In Part I of this two-part series, we are explaining the basics of revenue forecasting. This will include understanding what revenue forecasting is and learning how to do it effectively. Forecasting revenue can be challenging as your business grows but it’s important to actively participate as an owner. Partner, Katina Peters, touches on the key elements that significantly contribute to and impact how to forecast your revenue.
What we cover in this episode:
- 02:45 – Historical Data
- 05:21 – Market Analysis
- 07:31 – Sales Pipeline
- 10:11 – Understanding Revenue Drivers
- 12:21 – Customer Behavior
- 15:20 – Pricing Strategy
- 17:24 – New Product/Service Launches
- 20:40 – External Factors
- 22:22 – Assumptions and Sensitivity Analysis
- 26:35 – Feedback and Adjustments
A key element and one of the best metrics to assist in revenue forecasting and helping with budgeting, is historical data. Utilizing this will give you an idea of what has happened and what you could reasonably expect in the future.
Looking into past trends, seasons and patterns month over month can help predict what various data points as you plan ahead. For example, knowing that winter is slower than summer is critical in predicting cash flow, revenue, etc.
When you are in the initial stages of learning how to forecast revenue, market analysis is a great place to start. It is important to focus not only on a national level for your industry, but a local level. Consider the economy, trends, sources, and how they will affect you.
Revenue forecasting relies heavily on the market. Predicting good months and tight months can allow you to create two budgets. The first budget is the goal budget if everything goes according to plan. The second, more conservative, budget is for emergencies or unexpected costs when your income decreases or you have unexpected expenses.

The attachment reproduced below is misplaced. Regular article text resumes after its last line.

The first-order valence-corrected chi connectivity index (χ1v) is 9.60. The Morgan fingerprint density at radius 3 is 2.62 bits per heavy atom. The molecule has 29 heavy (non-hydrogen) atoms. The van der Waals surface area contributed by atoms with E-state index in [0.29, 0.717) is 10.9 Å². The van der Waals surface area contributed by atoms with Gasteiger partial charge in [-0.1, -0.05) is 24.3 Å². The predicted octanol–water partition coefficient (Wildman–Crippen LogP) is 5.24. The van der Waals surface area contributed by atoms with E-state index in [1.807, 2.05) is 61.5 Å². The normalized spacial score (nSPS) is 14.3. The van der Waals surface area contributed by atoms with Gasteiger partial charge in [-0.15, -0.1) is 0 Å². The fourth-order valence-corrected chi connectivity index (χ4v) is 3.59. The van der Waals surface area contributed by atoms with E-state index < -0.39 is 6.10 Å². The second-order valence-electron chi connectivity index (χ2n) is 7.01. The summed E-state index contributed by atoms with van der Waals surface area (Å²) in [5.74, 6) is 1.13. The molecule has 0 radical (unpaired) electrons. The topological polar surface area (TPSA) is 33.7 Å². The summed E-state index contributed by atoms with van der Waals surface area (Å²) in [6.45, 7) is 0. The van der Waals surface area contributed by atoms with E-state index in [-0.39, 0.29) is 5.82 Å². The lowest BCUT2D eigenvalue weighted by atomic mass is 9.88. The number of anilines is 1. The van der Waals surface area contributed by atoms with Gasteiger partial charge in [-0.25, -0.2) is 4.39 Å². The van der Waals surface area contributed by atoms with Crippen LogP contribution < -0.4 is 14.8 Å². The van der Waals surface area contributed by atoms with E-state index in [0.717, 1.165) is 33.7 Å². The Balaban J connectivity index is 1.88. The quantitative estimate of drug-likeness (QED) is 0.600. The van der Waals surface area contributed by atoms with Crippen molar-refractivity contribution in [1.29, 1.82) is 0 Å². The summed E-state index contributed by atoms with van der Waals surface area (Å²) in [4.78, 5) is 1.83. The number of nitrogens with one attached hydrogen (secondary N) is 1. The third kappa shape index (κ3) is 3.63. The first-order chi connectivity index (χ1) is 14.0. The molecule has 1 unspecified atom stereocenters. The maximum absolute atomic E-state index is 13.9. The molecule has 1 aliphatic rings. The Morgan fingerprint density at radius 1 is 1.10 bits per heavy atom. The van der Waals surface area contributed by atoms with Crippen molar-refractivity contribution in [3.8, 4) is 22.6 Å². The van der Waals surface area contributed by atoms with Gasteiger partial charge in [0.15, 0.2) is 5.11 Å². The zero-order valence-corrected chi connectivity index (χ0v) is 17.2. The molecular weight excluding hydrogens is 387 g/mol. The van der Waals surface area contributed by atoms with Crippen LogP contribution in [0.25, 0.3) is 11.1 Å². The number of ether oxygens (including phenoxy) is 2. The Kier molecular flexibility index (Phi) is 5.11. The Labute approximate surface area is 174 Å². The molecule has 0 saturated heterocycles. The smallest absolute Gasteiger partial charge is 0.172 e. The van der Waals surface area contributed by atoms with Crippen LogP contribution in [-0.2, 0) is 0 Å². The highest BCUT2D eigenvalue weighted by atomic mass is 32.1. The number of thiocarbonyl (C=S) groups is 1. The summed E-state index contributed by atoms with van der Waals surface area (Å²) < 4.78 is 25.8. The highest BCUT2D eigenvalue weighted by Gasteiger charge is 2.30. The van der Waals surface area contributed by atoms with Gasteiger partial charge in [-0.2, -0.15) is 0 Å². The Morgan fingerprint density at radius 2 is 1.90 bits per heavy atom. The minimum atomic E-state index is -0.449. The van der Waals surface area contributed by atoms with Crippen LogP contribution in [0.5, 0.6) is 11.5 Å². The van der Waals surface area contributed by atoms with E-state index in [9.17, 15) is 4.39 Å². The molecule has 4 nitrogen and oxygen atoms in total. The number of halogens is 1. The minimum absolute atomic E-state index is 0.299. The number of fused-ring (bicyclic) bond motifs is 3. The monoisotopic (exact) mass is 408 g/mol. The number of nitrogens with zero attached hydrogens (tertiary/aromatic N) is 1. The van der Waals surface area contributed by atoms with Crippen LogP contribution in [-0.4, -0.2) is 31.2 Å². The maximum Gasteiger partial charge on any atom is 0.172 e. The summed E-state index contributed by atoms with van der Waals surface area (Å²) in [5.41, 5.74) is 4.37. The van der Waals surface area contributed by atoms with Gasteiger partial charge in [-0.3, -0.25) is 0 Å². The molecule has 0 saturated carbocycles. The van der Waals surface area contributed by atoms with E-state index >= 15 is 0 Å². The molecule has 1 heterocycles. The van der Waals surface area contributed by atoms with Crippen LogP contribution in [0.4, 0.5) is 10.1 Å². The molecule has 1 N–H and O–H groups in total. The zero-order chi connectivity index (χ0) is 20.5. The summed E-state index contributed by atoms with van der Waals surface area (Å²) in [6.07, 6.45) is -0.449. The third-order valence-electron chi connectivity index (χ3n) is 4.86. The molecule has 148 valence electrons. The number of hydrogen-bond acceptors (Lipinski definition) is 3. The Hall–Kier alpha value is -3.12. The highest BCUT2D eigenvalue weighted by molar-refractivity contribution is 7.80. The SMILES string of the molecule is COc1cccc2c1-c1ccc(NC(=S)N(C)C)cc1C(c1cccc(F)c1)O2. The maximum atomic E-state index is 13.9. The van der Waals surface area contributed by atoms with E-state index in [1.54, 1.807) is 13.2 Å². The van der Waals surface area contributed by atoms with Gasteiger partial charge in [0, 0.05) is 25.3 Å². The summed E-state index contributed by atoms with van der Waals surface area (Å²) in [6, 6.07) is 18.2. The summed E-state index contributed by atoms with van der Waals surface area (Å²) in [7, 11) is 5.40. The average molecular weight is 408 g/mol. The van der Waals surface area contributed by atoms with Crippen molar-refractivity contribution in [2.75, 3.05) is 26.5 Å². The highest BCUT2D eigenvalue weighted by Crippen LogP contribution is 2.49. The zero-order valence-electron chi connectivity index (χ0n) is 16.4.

Sometimes you may not prioritize your sales pipeline, but it is still crucial for revenue forecasting, just like everything else. The most effective way to understand your sales pipeline’s impact on your cash flow and revenue is by using reverse engineering.
First, find your goal amount of revenue. For example, if your revenue goal is $100,000/year, how will you accomplish this? How many new clients will you need to reach that goal?
To get those new clients, do you need to increase the amount of leads? Consider your conversion rate and back that up into the number of leads you need. Once you know how many leads you need, you can devise a plan.
Understanding Revenue Drivers
One of the most important elements when figuring out how to forecast your revenue, are the revenue drivers themselves. It works the same way as the reverse engineering to figure out how many leads you will need to meet your goal. What are you revenue drivers? Do you utilize X number of hours, tiered pricing, contracted hours, X number of jobs?
If your goal is $100,000 and you make $100 from each customer, you would need 1,000 customers. Working from the back end to the front can simplify your goal; there is no need to be overly complicated when building your strategic plan on how to budget. If you work towards using your revenue drivers to forecast, you will get more accurate revenue forecasting.
Obtaining and retaining customers is how businesses generate revenue. Understanding your revenue drivers and how to forecast revenue would not matter if you had no customers to generate revenue from. Remember to keep a close eye on your customer base.